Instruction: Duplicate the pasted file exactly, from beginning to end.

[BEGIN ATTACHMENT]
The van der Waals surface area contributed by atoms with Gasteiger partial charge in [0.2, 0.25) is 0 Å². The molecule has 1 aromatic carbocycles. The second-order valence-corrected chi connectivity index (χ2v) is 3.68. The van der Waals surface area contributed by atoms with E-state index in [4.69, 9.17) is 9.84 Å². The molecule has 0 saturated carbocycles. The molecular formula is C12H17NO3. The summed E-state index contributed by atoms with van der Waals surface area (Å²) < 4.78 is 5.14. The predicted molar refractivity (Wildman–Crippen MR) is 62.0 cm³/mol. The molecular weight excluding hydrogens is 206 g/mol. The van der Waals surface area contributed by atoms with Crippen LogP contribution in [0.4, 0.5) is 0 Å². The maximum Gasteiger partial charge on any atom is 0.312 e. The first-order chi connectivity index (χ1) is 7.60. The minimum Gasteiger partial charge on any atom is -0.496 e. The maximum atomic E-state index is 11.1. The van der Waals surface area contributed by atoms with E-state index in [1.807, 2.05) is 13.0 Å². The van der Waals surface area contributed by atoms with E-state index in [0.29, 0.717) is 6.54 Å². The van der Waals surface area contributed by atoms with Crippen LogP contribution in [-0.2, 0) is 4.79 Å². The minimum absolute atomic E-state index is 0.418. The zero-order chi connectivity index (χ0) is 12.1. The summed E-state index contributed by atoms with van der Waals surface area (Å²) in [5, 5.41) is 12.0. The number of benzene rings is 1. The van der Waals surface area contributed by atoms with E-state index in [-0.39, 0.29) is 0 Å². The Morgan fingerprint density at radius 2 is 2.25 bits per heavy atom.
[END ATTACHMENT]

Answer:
The van der Waals surface area contributed by atoms with Gasteiger partial charge in [0.2, 0.25) is 0 Å². The molecule has 1 aromatic carbocycles. The second-order valence-corrected chi connectivity index (χ2v) is 3.68. The van der Waals surface area contributed by atoms with E-state index in [4.69, 9.17) is 9.84 Å². The molecule has 0 saturated carbocycles. The molecular formula is C12H17NO3. The summed E-state index contributed by atoms with van der Waals surface area (Å²) < 4.78 is 5.14. The predicted molar refractivity (Wildman–Crippen MR) is 62.0 cm³/mol. The molecular weight excluding hydrogens is 206 g/mol. The van der Waals surface area contributed by atoms with Crippen LogP contribution in [0.4, 0.5) is 0 Å². The maximum Gasteiger partial charge on any atom is 0.312 e. The first-order chi connectivity index (χ1) is 7.60. The minimum Gasteiger partial charge on any atom is -0.496 e. The maximum atomic E-state index is 11.1. The van der Waals surface area contributed by atoms with E-state index in [1.807, 2.05) is 13.0 Å². The van der Waals surface area contributed by atoms with E-state index in [0.29, 0.717) is 6.54 Å². The van der Waals surface area contributed by atoms with Crippen LogP contribution in [-0.2, 0) is 4.79 Å². The minimum absolute atomic E-state index is 0.418. The zero-order chi connectivity index (χ0) is 12.1. The summed E-state index contributed by atoms with van der Waals surface area (Å²) in [5, 5.41) is 12.0. The number of benzene rings is 1. The van der Waals surface area contributed by atoms with E-state index in [-0.39, 0.29) is 0 Å². The Morgan fingerprint density at radius 2 is 2.25 bits per heavy atom.